While continuing his involvement in the arts by curating exhibitions, Haider then immersed himself in local and regional politics. He worked on the Board of Elections, became vice-chair of the Orange County Democrats, volunteered as field director for Chad McEvoy’s unsuccessful District 101 Assembly campaign in 2020 and founded a local chapter of Our Revolution, a national spinoff of Bernie Sanders’ 2016 presidential campaign.
This commitment to political activism is an integral part of the skillset and mindset that Haider brings to Unison’s mission. He sees art as always contextual, reflective of the social milieu in which it’s created, and wants to present it as “not objects, but a way of conveying resonance, as embodied experience.” He’s determined to curate shows at the center with an attitude that “the work itself matters, as labor – to convey respect.”
He also notes that the population of the Village of New Paltz is “young and very poor,” with a median age of 23, 73 percent of them renters. To connect this audience to the arts center, at either of its two locations, means engaging with socioeconomic, political and environmental issues that impact their lives, to “make sure people see themselves in Unison.” “Broadening and deepening our relationship with SUNY” and “building relationships with community partners” are two approaches that will get more emphasis on his watch, Haider says.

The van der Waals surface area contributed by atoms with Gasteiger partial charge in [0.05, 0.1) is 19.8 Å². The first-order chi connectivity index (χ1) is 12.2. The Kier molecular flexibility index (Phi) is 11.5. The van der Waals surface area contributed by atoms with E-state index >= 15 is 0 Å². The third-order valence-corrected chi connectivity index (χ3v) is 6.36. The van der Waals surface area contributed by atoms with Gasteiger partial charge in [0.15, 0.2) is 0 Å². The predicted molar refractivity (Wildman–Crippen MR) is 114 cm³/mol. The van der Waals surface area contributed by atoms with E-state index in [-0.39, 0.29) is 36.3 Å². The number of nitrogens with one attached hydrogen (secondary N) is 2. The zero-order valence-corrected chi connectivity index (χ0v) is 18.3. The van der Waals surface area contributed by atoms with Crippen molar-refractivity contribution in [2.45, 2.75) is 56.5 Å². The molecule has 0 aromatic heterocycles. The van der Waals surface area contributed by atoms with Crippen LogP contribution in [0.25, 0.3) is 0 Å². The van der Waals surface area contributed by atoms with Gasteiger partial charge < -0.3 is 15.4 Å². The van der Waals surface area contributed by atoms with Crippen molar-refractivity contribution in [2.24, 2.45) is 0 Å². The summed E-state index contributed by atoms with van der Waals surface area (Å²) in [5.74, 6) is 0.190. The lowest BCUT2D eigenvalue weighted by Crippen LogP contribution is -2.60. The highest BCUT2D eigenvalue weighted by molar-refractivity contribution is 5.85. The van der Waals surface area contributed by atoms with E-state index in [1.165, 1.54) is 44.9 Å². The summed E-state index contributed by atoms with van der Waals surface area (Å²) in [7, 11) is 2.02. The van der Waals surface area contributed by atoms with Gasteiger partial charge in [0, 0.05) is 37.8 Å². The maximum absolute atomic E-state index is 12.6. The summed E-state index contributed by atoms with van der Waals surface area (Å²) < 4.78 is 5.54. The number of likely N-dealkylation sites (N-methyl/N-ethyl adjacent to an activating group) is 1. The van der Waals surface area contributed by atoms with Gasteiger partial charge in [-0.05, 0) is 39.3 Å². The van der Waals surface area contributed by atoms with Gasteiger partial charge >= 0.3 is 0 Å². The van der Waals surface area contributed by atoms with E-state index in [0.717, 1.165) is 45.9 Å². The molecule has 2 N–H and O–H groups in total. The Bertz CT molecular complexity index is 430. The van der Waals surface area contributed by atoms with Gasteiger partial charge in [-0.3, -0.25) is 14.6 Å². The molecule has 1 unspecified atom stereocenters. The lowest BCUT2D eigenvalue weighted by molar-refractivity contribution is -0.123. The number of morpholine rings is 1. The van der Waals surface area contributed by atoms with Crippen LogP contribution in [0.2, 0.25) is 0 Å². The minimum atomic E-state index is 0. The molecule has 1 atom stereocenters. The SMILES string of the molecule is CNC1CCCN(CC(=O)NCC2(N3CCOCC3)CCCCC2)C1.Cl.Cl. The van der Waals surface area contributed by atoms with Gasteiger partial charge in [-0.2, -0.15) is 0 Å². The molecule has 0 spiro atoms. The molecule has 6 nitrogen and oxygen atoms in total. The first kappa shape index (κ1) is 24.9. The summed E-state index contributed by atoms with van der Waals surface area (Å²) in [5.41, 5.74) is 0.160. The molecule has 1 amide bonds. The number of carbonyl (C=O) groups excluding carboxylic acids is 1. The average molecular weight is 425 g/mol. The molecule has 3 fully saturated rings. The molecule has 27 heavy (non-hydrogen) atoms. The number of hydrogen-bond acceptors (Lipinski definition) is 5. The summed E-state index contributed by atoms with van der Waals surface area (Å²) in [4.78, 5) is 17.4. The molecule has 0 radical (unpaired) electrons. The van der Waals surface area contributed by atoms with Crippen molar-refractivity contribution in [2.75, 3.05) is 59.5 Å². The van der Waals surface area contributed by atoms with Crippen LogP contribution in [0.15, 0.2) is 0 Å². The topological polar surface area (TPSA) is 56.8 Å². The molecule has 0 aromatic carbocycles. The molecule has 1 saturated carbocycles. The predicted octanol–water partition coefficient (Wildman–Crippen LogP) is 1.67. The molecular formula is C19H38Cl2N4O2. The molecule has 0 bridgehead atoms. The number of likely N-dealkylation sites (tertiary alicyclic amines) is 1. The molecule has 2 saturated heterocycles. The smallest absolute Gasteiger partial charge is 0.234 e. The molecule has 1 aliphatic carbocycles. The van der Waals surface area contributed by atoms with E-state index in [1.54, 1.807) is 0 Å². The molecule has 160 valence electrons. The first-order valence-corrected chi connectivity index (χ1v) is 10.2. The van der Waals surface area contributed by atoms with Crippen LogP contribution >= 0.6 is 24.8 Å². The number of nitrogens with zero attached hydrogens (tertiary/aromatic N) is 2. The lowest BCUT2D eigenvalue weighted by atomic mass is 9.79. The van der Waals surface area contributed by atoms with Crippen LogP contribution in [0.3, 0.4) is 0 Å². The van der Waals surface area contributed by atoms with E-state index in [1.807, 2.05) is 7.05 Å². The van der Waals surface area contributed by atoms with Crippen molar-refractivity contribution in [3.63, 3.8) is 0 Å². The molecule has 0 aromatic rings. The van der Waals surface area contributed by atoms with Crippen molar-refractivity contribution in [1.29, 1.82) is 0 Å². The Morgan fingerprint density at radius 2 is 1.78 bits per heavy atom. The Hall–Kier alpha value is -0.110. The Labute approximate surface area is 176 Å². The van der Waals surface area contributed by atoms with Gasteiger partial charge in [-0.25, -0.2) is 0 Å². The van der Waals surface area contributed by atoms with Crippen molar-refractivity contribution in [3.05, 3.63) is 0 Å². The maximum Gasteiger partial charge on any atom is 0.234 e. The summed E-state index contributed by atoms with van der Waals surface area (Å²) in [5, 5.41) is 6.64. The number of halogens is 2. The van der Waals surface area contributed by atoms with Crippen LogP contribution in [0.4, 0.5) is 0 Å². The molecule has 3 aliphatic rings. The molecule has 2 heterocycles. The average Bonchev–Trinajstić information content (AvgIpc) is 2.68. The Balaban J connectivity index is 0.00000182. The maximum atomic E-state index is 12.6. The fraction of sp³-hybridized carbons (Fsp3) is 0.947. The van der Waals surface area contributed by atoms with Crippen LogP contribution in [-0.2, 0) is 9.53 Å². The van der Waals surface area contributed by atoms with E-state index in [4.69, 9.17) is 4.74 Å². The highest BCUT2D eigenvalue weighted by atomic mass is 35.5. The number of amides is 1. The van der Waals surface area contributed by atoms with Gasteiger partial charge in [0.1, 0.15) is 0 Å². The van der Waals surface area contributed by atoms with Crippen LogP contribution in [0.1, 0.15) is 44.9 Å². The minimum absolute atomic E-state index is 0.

How will this play out in practical terms? A “robust” internship program at both sites, for one thing. An afterschool performing arts program called Unison Arts Academy will be starting up in 2022, run by artist-in-residence Stephen Jacobs, a musician whose Dirty Sock Funtime Band was a regular on the Nick Jr. Channel. Haider, his staff and board are hoping that young families, perhaps new to the area, will bring their kids to Unison classes and get equally enthusiastic about the programming for adults.
But we can also expect more exhibitions in the vein of the Unison sculpture garden’s current “Owning Earth,” up through October 2022, in which artists “challenge the intolerable cruelty of deeply entrenched systems of domination – over our environment, other species and other humans – and imagine alternatives based on mutuality and reverence.” Haider sees such work as a logical outgrowth of Unison’s long-running countercultural tradition, himself as a “steward” of that legacy and the center itself as “an intimate, plucky space” that can support shows that resonate for new generations.
Up next at Unison’s Mountain Rest location is “here/elsewhere,” a solo exhibition of photography by Kimberley Ruth, professor at SUNY New Paltz and host of the podcast Art Uncovered. It opened on December 18 and runs through February 6. To keep visitors coming to the sculpture garden during the colder months, one of Unison’s founders, Peter Pitzele, will host a free weekly community gathering around a hearth dug in the ground, where there will be a welcoming fire and a grill. These potlucks will be held every Sunday beginning January 6.